Over the past five years, Yoani Sanchez was denied permission to leave Cuba 21 times. But on Wednesday, persistence paid off for the dissident blogger and tough Castro critic, who has been granted a passport that will enable her to travel around the world.
"Incredible!" Sanchez tweeted Wednesday, "They called me at home to tell me that my passport was ready."
"The new passport has some changes with the regards to the old one," Sanchez wrote in another tweet. "There's a biometric code in it, and symbols of [Cuban] provinces on each page."
Migration reforms that came into effect on January 13th, now allow Cubans to travel abroad with a passport and a visa for the country that they're headed to, just like citizens of most countries in the world.
Previously, Cuban citizens had to apply for a special government travel permit, known locally as "the white card," before they could even get a passport.
But the new laws also enable the government to deny citizens a passport on "national interest," and "national security," grounds. Legal experts have said that these restrictions can be used to prevent activists, or highly skilled professionals from travelling outside the island.
Sanchez blogs about the difficulties of life in Cuba and has won several international journalism prizes. She said on Wednesday that her new victory against the government was "bittersweet."
"Many friends like Angel Moya, will not be allowed [to travel]," Sanchez wrote on Twitter.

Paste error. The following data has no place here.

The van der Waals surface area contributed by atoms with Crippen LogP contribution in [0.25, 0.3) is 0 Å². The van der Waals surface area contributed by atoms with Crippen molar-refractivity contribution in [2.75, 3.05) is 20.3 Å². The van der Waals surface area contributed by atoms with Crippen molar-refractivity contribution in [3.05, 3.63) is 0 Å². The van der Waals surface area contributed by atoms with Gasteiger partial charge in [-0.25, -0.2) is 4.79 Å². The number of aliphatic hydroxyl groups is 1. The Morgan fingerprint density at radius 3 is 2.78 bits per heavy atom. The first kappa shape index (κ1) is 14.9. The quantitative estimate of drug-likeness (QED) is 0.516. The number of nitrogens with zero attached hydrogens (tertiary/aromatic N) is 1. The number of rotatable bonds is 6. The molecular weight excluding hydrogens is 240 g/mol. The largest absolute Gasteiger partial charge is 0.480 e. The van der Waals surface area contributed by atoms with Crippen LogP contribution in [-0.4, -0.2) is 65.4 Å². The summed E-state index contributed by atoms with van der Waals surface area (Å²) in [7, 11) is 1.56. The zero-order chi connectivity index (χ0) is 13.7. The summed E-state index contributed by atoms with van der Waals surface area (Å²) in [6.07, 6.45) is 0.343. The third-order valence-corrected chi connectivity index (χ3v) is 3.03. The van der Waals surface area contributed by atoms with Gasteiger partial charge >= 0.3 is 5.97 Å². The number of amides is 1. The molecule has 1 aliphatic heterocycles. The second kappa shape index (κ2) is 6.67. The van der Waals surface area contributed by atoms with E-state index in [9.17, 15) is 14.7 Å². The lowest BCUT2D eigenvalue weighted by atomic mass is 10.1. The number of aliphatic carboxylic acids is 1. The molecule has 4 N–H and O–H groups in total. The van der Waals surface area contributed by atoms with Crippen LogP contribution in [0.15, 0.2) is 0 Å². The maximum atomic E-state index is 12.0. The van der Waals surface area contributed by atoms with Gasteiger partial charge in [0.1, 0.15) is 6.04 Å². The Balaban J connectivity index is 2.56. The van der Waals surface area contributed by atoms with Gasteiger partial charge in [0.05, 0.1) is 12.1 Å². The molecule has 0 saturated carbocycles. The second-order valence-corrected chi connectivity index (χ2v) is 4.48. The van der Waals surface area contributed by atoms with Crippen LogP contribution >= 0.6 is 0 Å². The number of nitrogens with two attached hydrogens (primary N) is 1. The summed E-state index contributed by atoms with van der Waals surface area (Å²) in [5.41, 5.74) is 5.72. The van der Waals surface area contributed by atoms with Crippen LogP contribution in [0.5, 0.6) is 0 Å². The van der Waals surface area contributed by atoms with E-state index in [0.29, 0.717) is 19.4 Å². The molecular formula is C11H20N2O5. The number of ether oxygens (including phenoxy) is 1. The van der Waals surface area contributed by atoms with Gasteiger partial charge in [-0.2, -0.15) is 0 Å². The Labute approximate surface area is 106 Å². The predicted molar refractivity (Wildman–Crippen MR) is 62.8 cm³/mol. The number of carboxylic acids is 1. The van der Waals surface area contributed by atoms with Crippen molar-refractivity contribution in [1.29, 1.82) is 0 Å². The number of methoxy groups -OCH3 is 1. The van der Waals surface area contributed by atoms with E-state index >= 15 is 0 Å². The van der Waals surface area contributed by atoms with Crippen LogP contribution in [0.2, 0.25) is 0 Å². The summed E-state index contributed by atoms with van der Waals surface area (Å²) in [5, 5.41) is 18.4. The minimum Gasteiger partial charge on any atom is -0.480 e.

Moya is a political activist who spent eight years in jail. He is married to Berta Soler, who leads the influential human rights group "Ladies in White."
In a phone conversation Moya told the Miami newspaper El Nuevo Herald, that he had applied for a passport on Wednesday morning. After checking his ID and looking at a computer screen, the woman managing the passport office told Moya that he had been barred from getting a passport due to reasons of "public interest." The reasons for which Moya could not get a passport were not laid out, he was only told that "sanctions" against him had not yet expired.
Because other activists cannot yet leave the island, Sanchez said that her newly-gained freedom to travel is like "shouldering a great responsibility."
"When I received this passport .. I felt relieved as If I had reached the end of a road," Sanchez said in a radio interview with Marti Noticias, a U.S.-based news service that focuses on Cuban issues. "Now a new road begins, because I will be able to leave the country to take a message, to share opinions, to show people what is happening in Cuba," Sanchez said.
Sanchez told Marti Noticias that she planned to visit several European countries, including Spain, Italy, Germany and the Czech Republic. She also said that she would go to some South American countries and visit a sister who is living in South Florida.
But Sanchez will probably not settle in the U.S. She said that after she is done with her travels, she plans to go back home to Cuba.